However, this has not matched my experience in Brazil.  I’m not sure who has already picked up on it, but the formula that gives a bridge-year its magic, what makes it so transformative, isn’t actually bridge-year specific.  The first ingredient is some hardship or challenge that takes you out of your comfort zone and into your stretch zone.   Maybe it’s a bit more complicated than that and you’ve heard a version of the formula with some cross-cultural interaction thrown in to spice things up, but if I just want an uncomfortable cross-cultural interaction back home in the US all I have to do is talk politics with my neighbors.   The general process of Challenge -> Stretch Zone -> Magic -> Sunshine and Rainbows -> Lasting Change can happen anywhere, anytime.  What gives a bridge year its strength in this respect is that you have much more ample access to your stretch zone when you are in a foreign country with a different language, culture, and standards of living, and you are doing meaningful work you probably have never even tried in your home country.

The first thing Global Citizen Year did not tell me is all that sunshine and rainbows stuff.  The second thing I was never told was how hard it was going to be to be challenged. 

But I am currently spending my bridge year in Brazil.  Brazil is inundated with American culture and language.  English is cool.  The overwhelming majority of graphic tees are in English, and people where them without knowing what they mean.  Loan words populate the jargon of newer fields like marketing and tech.  English is also, by and large, the language of the internet, which is just as prevalent in Florianopolis, Brazil as in Harrisburg, Pennsylvania.  Within my first two weeks in-country I met a girl who had learned to speak English just by being online.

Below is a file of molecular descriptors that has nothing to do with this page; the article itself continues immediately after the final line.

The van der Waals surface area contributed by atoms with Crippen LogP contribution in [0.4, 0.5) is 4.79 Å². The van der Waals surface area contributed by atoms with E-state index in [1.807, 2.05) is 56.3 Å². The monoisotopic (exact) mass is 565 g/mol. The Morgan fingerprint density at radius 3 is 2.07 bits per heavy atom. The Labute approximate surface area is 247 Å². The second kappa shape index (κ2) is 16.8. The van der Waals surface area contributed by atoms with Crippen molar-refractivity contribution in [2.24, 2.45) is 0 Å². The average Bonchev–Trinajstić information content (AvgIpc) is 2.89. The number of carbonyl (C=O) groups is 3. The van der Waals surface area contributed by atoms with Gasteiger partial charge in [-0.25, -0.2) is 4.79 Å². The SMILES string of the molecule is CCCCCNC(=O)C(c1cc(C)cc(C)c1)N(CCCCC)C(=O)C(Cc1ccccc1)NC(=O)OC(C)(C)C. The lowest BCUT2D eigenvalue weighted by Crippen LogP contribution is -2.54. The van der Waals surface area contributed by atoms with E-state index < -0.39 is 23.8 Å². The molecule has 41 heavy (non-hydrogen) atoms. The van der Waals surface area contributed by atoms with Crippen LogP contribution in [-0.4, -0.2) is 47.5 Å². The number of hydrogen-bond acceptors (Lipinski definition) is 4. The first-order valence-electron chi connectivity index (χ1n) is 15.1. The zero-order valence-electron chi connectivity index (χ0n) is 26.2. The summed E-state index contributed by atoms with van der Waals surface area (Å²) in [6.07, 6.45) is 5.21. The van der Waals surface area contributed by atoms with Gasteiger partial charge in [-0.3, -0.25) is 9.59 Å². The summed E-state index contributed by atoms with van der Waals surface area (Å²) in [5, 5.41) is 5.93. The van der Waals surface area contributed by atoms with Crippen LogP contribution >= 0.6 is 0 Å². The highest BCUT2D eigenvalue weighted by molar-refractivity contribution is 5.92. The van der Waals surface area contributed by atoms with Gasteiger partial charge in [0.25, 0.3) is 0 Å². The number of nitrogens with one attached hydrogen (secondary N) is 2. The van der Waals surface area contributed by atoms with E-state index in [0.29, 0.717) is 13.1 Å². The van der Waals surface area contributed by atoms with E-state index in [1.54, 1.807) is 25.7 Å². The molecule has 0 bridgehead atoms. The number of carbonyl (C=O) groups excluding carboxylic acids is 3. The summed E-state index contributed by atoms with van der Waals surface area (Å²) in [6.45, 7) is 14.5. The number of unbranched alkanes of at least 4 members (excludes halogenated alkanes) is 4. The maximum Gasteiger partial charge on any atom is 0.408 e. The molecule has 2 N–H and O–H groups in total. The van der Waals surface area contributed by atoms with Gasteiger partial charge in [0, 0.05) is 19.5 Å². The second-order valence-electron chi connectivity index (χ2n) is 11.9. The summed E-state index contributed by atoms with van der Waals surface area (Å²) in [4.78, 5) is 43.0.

And of course, the language and culture go hand-in-hand.   Brazilians watch the same movies, read the same books, and listen to the same music as we do.  As of these last few years they even shop at the same Black Friday sales, despite not having Thanksgiving the day.

Maybe only the big cities of Brazil are so permeated by American culture, but I am not just living in any big Brazilian city.  I am living in Florianopolis, which not only has one of the lowest crime rates and one of the highest human development indexes of all Brazilian cities but is also generally one of the hottest vacation destinations in Brazil.